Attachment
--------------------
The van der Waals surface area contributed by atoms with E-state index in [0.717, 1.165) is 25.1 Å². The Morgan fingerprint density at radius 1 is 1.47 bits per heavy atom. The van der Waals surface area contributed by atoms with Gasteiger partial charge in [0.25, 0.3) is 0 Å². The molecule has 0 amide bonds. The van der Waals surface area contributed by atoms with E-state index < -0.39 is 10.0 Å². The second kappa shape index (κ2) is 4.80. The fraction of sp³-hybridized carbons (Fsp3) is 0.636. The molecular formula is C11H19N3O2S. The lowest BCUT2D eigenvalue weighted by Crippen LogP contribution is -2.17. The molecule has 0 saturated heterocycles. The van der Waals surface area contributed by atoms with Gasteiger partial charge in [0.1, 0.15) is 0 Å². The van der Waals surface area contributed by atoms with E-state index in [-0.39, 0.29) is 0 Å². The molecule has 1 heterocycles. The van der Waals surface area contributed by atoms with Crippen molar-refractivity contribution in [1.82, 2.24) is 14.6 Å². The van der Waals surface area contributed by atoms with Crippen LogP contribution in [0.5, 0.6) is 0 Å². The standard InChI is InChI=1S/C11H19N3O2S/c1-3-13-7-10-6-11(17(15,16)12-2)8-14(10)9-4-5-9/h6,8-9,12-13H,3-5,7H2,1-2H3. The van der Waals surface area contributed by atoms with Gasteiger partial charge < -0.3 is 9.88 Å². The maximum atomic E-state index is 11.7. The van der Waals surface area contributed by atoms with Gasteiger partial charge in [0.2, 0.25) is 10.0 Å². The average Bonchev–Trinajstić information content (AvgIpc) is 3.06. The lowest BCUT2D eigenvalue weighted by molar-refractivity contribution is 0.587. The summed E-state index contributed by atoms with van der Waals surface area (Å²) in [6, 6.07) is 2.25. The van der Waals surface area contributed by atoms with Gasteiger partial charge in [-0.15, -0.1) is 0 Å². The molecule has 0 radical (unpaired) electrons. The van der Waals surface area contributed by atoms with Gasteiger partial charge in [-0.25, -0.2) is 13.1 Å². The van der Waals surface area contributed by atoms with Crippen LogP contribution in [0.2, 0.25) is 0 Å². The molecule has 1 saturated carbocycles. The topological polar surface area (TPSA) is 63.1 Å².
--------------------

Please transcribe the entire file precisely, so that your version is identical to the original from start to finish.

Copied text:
The van der Waals surface area contributed by atoms with E-state index in [0.717, 1.165) is 25.1 Å². The Morgan fingerprint density at radius 1 is 1.47 bits per heavy atom. The van der Waals surface area contributed by atoms with Gasteiger partial charge in [0.25, 0.3) is 0 Å². The molecule has 0 amide bonds. The van der Waals surface area contributed by atoms with E-state index < -0.39 is 10.0 Å². The second kappa shape index (κ2) is 4.80. The fraction of sp³-hybridized carbons (Fsp3) is 0.636. The molecular formula is C11H19N3O2S. The lowest BCUT2D eigenvalue weighted by Crippen LogP contribution is -2.17. The molecule has 0 saturated heterocycles. The van der Waals surface area contributed by atoms with Gasteiger partial charge in [0.1, 0.15) is 0 Å². The van der Waals surface area contributed by atoms with E-state index in [-0.39, 0.29) is 0 Å². The molecule has 1 heterocycles. The van der Waals surface area contributed by atoms with Crippen molar-refractivity contribution in [1.82, 2.24) is 14.6 Å². The van der Waals surface area contributed by atoms with Crippen LogP contribution in [0.5, 0.6) is 0 Å². The standard InChI is InChI=1S/C11H19N3O2S/c1-3-13-7-10-6-11(17(15,16)12-2)8-14(10)9-4-5-9/h6,8-9,12-13H,3-5,7H2,1-2H3. The van der Waals surface area contributed by atoms with Gasteiger partial charge < -0.3 is 9.88 Å². The maximum atomic E-state index is 11.7. The van der Waals surface area contributed by atoms with Gasteiger partial charge in [0.2, 0.25) is 10.0 Å². The average Bonchev–Trinajstić information content (AvgIpc) is 3.06. The lowest BCUT2D eigenvalue weighted by molar-refractivity contribution is 0.587. The summed E-state index contributed by atoms with van der Waals surface area (Å²) in [6, 6.07) is 2.25. The van der Waals surface area contributed by atoms with Gasteiger partial charge in [-0.15, -0.1) is 0 Å². The molecule has 0 radical (unpaired) electrons. The van der Waals surface area contributed by atoms with Gasteiger partial charge in [-0.25, -0.2) is 13.1 Å². The van der Waals surface area contributed by atoms with Crippen LogP contribution in [0.2, 0.25) is 0 Å². The molecule has 1 saturated carbocycles. The topological polar surface area (TPSA) is 63.1 Å².